The Supreme Court reversed. The Court found that the “right to control” theory went too far and was inconsistent with the text of the wire (and mail) fraud statutes. Rather, those fraud statutes are limited to traditional property interests.

Post-Ciminelli — What Are the Limits on Wire Fraud?

Now a year after Cimnelli, what are the limits of wire fraud? It is still hard to say, but one recent district court case offers potential hints.

In March 2024, in United States v. Constantinescu, the U.S. District Court for the Southern District of Texas dismissed an indictment charging the defendants with multiple counts of securities fraud and related conspiracy charges for failure to state an offense. While Constantinescu was a securities fraud case, the Court relied heavily on wire fraud precedent.

There, the defendants allegedly used Twitter and Discord to execute a pump-and-dump scheme. The defendants allegedly posted false and misleading information about certain securities on social media causing their many social media followers to purchase those securities, thereby inflating their prices. The defendants then secretly offloaded their shares of those securities and secured profits for themselves. 

The district court concluded that the indictment did “not allege a scheme to defraud consistent with the Supreme Court’s holding in Ciminelli[,]” because the object of the alleged scheme did not involve depriving the victims (defendants’ social media followers who made trading decisions based on the false and misleading information defendants posted online) of traditional property rights. That the defendants did not obtain money or property directly from the victims — and that the victims instead “surrendered their property to the stock market” — was key to the court’s analysis.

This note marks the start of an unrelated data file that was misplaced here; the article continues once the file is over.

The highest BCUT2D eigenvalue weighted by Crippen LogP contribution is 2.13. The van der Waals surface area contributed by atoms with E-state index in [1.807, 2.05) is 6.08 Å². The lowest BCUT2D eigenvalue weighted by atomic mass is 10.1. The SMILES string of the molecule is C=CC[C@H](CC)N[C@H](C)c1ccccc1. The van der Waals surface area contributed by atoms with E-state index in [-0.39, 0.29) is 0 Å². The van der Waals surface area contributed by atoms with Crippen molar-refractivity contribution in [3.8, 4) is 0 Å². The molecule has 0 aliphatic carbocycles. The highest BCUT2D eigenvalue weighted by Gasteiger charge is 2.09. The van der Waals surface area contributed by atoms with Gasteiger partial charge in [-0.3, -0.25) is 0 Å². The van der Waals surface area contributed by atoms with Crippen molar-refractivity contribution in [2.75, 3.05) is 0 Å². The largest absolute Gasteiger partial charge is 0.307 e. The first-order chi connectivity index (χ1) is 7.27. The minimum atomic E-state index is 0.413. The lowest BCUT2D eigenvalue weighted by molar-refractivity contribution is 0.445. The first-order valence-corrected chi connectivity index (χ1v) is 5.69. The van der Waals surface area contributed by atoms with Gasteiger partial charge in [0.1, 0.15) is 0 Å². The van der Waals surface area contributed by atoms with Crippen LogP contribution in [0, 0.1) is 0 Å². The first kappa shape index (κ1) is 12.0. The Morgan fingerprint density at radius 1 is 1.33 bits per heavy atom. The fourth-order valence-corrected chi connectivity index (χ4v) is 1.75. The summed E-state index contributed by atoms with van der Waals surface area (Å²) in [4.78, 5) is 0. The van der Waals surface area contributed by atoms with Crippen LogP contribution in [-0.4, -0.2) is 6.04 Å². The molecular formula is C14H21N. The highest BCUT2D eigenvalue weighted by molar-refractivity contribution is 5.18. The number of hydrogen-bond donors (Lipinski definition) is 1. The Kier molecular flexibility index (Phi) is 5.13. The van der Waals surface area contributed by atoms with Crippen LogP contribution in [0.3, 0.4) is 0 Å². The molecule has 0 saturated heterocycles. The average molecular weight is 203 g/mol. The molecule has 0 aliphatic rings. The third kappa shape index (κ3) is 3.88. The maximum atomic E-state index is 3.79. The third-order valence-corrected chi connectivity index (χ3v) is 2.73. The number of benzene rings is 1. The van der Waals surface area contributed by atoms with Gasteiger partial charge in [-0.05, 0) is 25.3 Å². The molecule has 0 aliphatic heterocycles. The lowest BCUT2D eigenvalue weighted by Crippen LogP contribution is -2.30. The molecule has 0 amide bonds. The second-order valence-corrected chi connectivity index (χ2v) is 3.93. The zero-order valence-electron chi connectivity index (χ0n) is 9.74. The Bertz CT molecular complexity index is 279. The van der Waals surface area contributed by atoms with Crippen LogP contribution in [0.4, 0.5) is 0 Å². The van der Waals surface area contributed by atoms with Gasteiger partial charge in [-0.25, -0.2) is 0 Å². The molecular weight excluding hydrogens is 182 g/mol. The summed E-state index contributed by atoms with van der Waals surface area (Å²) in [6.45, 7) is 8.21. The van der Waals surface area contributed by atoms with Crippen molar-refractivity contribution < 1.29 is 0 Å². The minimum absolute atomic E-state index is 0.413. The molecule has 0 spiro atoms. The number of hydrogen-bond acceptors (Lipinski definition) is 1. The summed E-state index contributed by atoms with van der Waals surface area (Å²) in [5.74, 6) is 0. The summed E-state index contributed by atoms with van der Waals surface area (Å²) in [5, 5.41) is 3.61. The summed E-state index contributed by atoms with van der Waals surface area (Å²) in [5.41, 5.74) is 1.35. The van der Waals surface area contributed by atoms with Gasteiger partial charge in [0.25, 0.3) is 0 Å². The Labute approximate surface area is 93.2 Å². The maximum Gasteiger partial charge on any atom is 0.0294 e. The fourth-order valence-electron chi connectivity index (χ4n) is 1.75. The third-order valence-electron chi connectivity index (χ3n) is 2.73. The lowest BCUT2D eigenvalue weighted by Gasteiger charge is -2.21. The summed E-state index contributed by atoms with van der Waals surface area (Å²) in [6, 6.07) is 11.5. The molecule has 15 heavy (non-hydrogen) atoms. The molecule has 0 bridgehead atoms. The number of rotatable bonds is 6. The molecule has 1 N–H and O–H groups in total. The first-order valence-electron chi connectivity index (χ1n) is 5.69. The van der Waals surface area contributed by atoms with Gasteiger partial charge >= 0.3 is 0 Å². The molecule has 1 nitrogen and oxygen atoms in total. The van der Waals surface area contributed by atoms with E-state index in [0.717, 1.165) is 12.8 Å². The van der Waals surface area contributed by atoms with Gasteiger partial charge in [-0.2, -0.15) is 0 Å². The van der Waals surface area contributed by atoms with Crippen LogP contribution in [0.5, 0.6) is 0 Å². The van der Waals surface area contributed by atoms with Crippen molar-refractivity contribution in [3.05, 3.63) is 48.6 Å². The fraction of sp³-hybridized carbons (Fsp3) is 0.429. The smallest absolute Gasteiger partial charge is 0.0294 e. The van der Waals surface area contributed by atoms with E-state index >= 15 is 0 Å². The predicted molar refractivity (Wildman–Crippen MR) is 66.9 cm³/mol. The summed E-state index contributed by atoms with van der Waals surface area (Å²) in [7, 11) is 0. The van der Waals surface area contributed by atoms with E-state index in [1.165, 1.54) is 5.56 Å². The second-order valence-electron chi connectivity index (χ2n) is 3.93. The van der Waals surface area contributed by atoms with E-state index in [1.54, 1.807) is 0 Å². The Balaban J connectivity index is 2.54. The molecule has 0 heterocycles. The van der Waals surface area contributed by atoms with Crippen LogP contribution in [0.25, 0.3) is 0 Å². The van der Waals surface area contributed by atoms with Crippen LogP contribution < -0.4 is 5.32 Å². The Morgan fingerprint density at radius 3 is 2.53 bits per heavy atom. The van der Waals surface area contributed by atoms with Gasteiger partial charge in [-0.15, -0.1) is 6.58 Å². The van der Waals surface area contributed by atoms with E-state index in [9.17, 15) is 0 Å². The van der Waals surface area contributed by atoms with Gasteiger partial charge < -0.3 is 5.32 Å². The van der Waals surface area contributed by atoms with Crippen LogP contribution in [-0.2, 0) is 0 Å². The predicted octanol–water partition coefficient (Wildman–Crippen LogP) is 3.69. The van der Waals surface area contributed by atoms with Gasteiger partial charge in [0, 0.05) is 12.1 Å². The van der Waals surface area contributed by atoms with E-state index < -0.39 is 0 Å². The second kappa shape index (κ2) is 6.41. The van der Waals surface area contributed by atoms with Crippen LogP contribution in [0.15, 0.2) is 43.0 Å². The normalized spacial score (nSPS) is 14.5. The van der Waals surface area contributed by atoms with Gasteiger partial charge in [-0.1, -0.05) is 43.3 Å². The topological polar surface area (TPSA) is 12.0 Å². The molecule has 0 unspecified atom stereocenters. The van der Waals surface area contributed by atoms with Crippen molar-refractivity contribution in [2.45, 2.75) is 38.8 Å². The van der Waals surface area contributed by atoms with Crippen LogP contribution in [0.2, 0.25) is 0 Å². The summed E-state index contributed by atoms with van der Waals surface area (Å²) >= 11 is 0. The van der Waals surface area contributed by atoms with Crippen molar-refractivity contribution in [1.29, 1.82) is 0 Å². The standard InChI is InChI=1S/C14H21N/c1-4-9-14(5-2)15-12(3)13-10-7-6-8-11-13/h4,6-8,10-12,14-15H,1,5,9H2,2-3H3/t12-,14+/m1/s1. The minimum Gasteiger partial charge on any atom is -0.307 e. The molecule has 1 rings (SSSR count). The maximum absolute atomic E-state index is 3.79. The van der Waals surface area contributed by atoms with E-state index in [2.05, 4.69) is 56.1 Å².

Implications and Conclusion

The wire fraud statute will certainly remain one of the trustiest tools of federal prosecutors. And despite the Supreme Court’s continued curtailment of honest-services fraud, it is likely for prosecutors to continue to push the boundaries in high-profile corruption cases.

But the limits in Ciminelli and Constantinescu do raise questions about wire fraud’s application where money and “traditional property rights” are not obviously implicated by the alleged fraud. Among others, one such line of cases may be those involving the administrators of online platforms who allow members to publish goods as available for purchase. Towards the end of last year and into 2024, reports of Telegram channels dedicated to the sale of stolen checks have become prevalent both in press releases by the federal government and in stories by prominent news sources. In the typical case, the administrator is alleged to have provided a platform for advertising stolen goods, like checks, to a purchaser. But if the administrator herself has not deprived anyone of money or property, while other statutes like conspiracy may apply, it is not clear post-Ciminelli that federal wire fraud would reach that conduct.